Prepress in the Digital Age (1,182 words)
Periodically, the printing industry declares that a certain file format is the wave of the future for prepress. For instance, TIFF/IT was predicted to be the trend in file formats a year or two ago. Current thinking is that it might be PDF. Just when you think you've got it wired, some company will come out with another format considered to be the best.
Catalogers assume still more responsibility for the quality of the files. Many formats are "locked" and cannot be altered or fixed at prepress. Usually, catalogers must submit contract color proofs along with the job.
Contract proofs. Color proofs have been troublesome for catalogers and printers ever since film was eliminated. Film was predictable. A prepress house or printer made color proofs from the same file used to burn the plate.
Now the process is more complicated because proofs and plates are made on separate devices. The result is a confusing array of color-proofing systems, each claiming to be the best way to predict how a job will look when it's printed.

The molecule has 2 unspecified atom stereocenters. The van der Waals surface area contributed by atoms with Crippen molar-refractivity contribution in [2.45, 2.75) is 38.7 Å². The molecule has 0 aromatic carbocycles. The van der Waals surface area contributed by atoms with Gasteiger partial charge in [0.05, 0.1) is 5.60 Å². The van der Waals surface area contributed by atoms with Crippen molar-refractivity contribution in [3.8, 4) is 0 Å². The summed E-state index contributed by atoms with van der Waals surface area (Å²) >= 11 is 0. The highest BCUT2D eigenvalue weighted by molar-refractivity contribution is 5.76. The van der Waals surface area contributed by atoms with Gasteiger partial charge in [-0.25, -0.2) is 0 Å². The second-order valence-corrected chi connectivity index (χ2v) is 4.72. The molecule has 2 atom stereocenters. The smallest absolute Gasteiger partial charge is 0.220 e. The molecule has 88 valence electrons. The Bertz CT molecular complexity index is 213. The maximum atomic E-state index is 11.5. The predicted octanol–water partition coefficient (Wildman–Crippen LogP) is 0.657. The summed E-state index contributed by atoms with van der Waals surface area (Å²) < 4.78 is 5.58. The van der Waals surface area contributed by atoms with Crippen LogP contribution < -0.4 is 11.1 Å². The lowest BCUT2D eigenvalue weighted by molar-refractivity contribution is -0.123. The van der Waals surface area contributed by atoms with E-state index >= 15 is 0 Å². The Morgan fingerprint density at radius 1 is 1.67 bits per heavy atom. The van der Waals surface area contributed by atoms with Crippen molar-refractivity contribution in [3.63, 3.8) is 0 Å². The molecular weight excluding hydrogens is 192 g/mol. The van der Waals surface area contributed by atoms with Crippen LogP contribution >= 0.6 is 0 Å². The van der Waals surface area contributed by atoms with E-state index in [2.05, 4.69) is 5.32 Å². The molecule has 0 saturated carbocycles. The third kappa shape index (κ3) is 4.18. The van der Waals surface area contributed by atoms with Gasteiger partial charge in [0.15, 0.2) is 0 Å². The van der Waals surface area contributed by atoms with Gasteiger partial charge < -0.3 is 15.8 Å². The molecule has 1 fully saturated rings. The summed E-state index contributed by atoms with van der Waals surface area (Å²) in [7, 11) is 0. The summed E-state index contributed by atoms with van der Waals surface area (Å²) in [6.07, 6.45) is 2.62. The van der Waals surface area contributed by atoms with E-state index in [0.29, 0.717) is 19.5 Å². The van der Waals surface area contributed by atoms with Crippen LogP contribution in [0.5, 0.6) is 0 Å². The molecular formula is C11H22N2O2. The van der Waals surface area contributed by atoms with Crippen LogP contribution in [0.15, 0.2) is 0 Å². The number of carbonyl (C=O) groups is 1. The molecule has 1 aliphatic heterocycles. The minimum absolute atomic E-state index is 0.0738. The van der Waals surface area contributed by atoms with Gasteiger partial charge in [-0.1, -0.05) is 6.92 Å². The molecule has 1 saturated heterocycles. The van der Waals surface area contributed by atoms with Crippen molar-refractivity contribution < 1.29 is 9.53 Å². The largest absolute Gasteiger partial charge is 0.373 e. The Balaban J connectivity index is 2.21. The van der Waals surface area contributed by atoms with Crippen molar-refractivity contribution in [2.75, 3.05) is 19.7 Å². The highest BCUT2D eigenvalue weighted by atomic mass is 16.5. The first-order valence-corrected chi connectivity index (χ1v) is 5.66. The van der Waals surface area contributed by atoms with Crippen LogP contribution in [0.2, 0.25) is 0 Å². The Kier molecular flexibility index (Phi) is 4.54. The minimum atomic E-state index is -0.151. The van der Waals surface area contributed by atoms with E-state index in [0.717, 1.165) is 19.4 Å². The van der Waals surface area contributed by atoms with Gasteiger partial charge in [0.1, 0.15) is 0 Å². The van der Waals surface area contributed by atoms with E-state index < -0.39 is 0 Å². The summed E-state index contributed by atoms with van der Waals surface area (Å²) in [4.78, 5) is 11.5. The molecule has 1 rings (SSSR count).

It would be helpful if someone devised a reliable method of setting up and calibrating a color-proofing system. Fortunately, Standards Web Offset Printing (SWOP; www.swop.org), an industry association, now certifies proofing systems.
Many techniques currently used by catalogers, prepress personnel and printers will continue to evolve.
Workflow: Catalogers will take on more advanced technical workflows, continuing to move their responsibilities further into the prepress process. Prepress for printers may someday mean just burning the plates from customer-supplied data.
File Formats: Prepress departments will have to continue to accommodate myriad file formats.
Proofing Enhancements: Printers must be prepared to work with catalogers to improve the quality of color proofs. This will involve proper calibration and profiling of the customer's proofing devices. Some catalogers are already moving to remote proofing—that is, installing color-proofing systems at their facilities and making proofs using color profiles supplied by their printers.